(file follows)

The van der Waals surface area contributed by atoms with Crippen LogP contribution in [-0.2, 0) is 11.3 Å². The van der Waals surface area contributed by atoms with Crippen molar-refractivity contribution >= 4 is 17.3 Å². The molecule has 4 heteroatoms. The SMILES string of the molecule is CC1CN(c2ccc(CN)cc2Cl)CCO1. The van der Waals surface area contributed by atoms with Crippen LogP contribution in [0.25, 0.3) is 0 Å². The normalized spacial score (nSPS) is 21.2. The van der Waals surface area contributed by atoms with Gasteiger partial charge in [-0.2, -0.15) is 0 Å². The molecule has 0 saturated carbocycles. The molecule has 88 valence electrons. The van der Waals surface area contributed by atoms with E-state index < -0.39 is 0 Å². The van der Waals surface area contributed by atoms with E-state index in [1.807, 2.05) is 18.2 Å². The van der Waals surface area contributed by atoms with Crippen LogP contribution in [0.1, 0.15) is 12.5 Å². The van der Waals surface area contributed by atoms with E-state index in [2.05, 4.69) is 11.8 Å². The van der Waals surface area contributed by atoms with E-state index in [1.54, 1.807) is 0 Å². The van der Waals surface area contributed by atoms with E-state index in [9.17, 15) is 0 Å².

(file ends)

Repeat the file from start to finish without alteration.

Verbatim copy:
The van der Waals surface area contributed by atoms with Crippen LogP contribution in [-0.2, 0) is 11.3 Å². The van der Waals surface area contributed by atoms with Crippen molar-refractivity contribution >= 4 is 17.3 Å². The molecule has 4 heteroatoms. The SMILES string of the molecule is CC1CN(c2ccc(CN)cc2Cl)CCO1. The van der Waals surface area contributed by atoms with Crippen LogP contribution in [0.25, 0.3) is 0 Å². The normalized spacial score (nSPS) is 21.2. The van der Waals surface area contributed by atoms with Gasteiger partial charge in [-0.2, -0.15) is 0 Å². The molecule has 0 saturated carbocycles. The molecule has 88 valence electrons. The van der Waals surface area contributed by atoms with E-state index < -0.39 is 0 Å². The van der Waals surface area contributed by atoms with E-state index in [1.807, 2.05) is 18.2 Å². The van der Waals surface area contributed by atoms with Crippen LogP contribution in [0.1, 0.15) is 12.5 Å². The van der Waals surface area contributed by atoms with E-state index in [2.05, 4.69) is 11.8 Å². The van der Waals surface area contributed by atoms with E-state index in [1.54, 1.807) is 0 Å². The van der Waals surface area contributed by atoms with E-state index in [9.17, 15) is 0 Å².